Erez Beatus, Alex Lewis, Andrew Harvey, Garth Byron, Paul Roso, Ian Puckeridge, Jason Montes de Oca, Brett Vercoe, Shane Fitzmaurice, Tim Wilson, Matthew Okkanen, Chris Cuthbertson, Andrew Davis, Rick Trippe, Simon Trippe, Alan Forbes, Tom Holland, Ben Elliot, Emily Gleeson, James Sakker, Peter Saunders, Peter Walsh

Additional footage and materials were generously provided by:
Jason Montes de Oca – Huffy productions
Brett Vercoe – Liquid Focus
Shane Fitzmaurice – Breathtaking films
Tim Wilson
Wilso Films

Special thanks to Erez Beatus. For more info on freediving technique and safety contact: Apnea Australia http://

Boat Safety

Launching a boat and the general area around a boat ramp can be a very hazardous place.  You have risks of slips and falls, being run over by cars and boats, getting squashed or crushed, being struck or just plain old manual handling lifting your gear and catch in and out of the boat.

Caution and safe practice is not only important launching or retrieving a boat, considerable care and safe practice must also be used whilst travelling in the boat and at sea in general.

The following Boat Safety Guide was put together by the Central Coast Sea Lions Club and details a lot of the risks and controls to be considered and managed whilst working with boats.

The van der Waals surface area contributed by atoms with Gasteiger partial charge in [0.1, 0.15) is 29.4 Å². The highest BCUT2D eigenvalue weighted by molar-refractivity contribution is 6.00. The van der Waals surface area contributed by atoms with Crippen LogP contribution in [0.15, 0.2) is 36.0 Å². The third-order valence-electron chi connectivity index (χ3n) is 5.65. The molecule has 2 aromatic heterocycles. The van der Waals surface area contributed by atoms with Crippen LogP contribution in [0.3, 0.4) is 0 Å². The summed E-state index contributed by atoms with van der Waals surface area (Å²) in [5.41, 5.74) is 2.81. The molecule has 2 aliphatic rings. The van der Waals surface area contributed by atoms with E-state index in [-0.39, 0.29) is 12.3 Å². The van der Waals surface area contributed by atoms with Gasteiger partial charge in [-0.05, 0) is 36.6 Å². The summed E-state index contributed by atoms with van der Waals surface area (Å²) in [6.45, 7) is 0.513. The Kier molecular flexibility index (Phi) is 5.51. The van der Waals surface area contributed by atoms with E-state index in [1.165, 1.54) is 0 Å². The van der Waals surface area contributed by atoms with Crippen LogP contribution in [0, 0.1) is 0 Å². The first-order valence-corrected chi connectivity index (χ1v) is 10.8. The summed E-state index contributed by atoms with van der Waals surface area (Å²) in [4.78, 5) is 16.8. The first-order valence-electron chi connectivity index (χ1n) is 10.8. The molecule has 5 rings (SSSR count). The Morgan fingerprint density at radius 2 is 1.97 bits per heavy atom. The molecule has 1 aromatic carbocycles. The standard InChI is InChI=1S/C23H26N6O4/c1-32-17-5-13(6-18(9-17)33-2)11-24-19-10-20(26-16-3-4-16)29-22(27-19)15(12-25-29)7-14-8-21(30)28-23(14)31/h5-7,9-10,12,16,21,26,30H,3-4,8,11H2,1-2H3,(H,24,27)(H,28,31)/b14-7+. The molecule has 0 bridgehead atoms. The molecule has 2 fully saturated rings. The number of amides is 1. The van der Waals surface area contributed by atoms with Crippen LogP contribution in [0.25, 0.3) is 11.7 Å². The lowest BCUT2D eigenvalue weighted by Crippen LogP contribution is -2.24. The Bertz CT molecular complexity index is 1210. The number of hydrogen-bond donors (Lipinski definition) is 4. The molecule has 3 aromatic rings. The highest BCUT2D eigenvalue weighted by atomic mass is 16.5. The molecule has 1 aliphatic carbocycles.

Please take the time to look through this quality document and then go to our Training page to sit the quiz.


Loosing a mate to the sport you love

It wasn’t easy waking up to hear reports that a spearfisher had been struck by a boat back home. It was early one morning, while I was holidaying at Surfers Paradise QLD, when I heard on the radio that a spearfisher had been struck by a boat off the coast of Currarong on the NSW South Coast. I immediately woke to grab my phone and started the frantic calls to check if it was one of my dive buddies. Three out of Four answered their phone. One phone went through to message bank.

I hopped online, switched on the TV and started looking for information. An hour had passed and I still didn’t have a return call. I had a gut feeling that he was gone. FaceBook started to wake up and many posts started appearing in the online spearfishing fraternity trying desperately to find information. It was about half an hour later that I read on a mates wall “R.I.P” posted by a friend. It was now obvious to me, that the worse had happened to one of my good dive mates.